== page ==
Creative Focus Week

This week the University of Central Lancashire opens its doors to the public for its Creative Focus Week from the 16th to the 21st June. A week long degree show exhibition of all its creative final year students individual work with courses stretching across a broad spectrum of subjects from Architecture, Media, Design, Fine art, Performance and fashion across the universities Preston campus.

The week features sculpture, design, paintings, sound instillations, animation, film and much more displayed in various studios located in the Hanover, Victoria and Harris buildings and the universities Media Factory. With the Hanover building also exhibiting work by the foundation year art and design students.

The week also features the Creative Focus Awards on Friday 13th June, with one student from each of the creative courses nominated and a student will be chosen from each area to receive the award. Friday the 20th of June will also see the catwalk exhibition of the UCLan Fashion Design students, many of which showcased their collections at this years Graduate Fashion week at London’s Truman Brewery.

The entire week long Creative Focus exhibition (10am-6pm )  is completely free and guided tours are available for businesses, schools and colleges. Staff and students can also be found throughout each building ready to discuss courses and individual work for any visitors wanting any more information. This highly anticipated event is a chance to see many important names of the creative future displaying their final major projects that their whole three academic years have been working up to.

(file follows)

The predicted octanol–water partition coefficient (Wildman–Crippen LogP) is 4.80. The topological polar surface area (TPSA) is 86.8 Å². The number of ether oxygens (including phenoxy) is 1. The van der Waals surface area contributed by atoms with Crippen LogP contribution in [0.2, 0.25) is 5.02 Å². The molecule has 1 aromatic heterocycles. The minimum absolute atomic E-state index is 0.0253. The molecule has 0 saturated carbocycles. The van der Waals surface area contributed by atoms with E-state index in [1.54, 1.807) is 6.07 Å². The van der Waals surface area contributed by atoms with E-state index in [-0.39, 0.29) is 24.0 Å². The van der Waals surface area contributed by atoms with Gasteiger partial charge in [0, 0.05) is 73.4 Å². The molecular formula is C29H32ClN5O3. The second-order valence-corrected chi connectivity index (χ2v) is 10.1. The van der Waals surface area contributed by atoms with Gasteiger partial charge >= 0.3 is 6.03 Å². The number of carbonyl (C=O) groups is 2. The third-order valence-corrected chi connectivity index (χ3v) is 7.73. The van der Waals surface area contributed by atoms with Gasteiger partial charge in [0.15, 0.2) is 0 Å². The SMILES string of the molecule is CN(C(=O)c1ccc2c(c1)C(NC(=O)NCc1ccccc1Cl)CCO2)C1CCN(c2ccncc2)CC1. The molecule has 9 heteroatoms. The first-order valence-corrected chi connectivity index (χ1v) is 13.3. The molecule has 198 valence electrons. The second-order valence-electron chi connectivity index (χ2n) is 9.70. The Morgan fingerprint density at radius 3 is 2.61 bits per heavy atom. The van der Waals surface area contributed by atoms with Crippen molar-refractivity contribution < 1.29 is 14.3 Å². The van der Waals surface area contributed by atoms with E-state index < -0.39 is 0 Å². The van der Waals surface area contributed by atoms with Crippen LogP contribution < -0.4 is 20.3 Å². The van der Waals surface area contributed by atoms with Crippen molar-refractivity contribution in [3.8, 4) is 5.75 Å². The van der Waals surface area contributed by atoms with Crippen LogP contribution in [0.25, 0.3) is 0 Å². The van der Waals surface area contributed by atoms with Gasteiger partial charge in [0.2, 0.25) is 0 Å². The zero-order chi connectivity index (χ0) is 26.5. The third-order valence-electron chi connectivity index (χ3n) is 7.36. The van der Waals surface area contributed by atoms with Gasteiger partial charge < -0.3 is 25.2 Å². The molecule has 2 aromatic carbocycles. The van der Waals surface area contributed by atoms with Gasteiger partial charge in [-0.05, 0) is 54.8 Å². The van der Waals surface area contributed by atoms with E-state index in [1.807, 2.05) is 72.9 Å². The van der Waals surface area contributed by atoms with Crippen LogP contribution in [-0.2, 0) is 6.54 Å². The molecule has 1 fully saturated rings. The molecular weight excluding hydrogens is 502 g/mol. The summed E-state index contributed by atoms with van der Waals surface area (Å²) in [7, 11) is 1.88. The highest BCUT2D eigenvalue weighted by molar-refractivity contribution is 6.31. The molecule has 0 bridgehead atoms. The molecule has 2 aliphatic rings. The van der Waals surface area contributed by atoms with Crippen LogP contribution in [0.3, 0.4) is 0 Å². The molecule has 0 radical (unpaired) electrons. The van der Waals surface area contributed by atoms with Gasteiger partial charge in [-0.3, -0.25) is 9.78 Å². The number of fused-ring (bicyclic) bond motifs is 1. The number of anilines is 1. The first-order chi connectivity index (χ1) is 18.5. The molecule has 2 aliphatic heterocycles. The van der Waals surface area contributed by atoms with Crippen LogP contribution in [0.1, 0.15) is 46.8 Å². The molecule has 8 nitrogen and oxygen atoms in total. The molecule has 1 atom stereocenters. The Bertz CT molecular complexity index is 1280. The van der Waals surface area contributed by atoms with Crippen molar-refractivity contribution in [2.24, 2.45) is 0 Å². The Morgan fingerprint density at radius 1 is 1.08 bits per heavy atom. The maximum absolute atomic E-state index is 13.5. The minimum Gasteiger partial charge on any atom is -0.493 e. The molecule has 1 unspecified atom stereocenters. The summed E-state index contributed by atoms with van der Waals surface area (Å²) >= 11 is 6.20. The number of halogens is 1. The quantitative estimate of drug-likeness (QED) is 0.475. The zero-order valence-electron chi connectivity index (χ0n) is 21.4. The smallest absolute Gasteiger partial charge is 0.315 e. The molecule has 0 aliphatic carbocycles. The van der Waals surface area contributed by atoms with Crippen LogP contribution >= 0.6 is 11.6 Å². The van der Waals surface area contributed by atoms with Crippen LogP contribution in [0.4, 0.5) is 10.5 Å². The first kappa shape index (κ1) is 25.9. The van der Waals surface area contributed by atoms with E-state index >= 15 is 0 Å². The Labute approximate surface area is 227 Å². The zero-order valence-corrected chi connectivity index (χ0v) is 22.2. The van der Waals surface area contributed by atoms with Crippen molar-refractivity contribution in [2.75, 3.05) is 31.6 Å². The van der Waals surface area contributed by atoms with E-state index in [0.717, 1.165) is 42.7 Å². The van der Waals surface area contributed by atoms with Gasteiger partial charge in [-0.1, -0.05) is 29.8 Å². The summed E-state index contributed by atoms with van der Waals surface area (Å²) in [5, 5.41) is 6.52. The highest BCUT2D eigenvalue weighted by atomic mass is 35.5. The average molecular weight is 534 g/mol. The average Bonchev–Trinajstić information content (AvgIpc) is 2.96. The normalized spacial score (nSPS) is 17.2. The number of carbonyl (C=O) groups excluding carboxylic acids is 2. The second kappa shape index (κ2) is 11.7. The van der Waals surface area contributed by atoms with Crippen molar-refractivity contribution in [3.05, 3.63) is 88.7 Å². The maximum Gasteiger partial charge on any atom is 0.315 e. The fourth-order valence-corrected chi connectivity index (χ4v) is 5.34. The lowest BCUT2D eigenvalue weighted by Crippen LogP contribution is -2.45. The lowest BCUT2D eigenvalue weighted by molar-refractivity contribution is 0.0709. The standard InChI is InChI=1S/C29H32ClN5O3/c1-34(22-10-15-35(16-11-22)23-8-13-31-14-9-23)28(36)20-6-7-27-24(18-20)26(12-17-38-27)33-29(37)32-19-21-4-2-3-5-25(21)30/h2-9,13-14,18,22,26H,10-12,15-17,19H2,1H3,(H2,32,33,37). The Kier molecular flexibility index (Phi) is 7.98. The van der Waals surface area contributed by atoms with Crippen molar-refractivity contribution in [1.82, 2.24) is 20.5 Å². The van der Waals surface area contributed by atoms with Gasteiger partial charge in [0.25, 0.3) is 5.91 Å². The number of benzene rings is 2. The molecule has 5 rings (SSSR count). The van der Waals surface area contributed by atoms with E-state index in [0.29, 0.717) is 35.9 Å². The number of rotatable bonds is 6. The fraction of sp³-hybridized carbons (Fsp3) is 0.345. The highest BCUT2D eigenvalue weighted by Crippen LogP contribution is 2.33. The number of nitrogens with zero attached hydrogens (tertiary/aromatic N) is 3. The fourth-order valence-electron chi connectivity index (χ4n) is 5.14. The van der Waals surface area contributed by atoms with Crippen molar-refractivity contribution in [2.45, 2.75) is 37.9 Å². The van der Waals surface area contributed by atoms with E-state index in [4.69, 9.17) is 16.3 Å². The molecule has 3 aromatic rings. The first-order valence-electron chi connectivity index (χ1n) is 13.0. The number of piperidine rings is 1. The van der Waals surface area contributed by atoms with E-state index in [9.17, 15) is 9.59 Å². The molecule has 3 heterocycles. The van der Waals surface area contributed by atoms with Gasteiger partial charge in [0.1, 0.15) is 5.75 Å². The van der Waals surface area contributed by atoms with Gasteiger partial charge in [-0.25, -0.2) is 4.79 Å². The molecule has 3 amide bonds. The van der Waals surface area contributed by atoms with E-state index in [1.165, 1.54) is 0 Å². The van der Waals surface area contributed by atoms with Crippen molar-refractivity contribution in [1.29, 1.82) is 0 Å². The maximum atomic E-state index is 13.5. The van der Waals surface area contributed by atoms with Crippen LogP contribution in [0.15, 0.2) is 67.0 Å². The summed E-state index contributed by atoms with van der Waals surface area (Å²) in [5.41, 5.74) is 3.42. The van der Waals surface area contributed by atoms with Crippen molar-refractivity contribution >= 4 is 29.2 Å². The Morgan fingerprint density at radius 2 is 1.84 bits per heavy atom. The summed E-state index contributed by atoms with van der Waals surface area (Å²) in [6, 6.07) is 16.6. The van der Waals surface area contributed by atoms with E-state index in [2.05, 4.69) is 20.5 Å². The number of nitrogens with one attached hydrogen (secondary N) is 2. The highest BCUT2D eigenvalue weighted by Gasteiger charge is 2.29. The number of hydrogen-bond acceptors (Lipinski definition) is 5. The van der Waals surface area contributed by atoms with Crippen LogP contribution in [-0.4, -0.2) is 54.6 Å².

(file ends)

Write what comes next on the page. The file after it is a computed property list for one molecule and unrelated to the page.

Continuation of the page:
Dan Ojari

Animators exist and work in a pocket of time quite different from that of other filmmakers – a dimension where time wheezes and slows down to miniscule second by second, frame by frame. Take the words of award-winning animator and director Dan Ojari, who graduated from the Royal College of Art in 2011:

“What a second is… Brief? Insignificant? Short? Most people don’t really pay too much attention to one.”

Blink, and another second has past that you will likely never miss. It may be argued in reality that sequential time is fabricated, but that’s exactly what an animation is: a sequence of events flickering by, capturing moments in time.

Perhaps Ojari’s keen insight as cinematic keeper of time is why his RCA graduate short film Slow Derek was a tale about the quintessential everyman: an office worker going through the gestures of every banal second of the day even as he begins to suspect that Earth is, slowly, leaving him behind. Slow Derek has garnered numerous awards and critical acclaim, from the Visual Science Award at the UCD Imagine Science Film Satellite Festival to the Grand Prix of Animayo and Animated Encounters.

As Derek rides his scheduled train or sits at his desk, we feel a sense of complacency that is suddenly interjected with uncanny visions of a spinning void. Ojari comments that the film is “very much about relativity and the contrast between the mundane and the colossal. The starting point was after I became particularly fascinated with how fast the earth is travelling, especially because we don’t feel this speed. We are literally hurtling through space at hundreds of thousands of miles per hour and yet don’t feel a thing. I felt this was, aside from being an amazing actual fact, also was an interesting metaphor for modern day life.”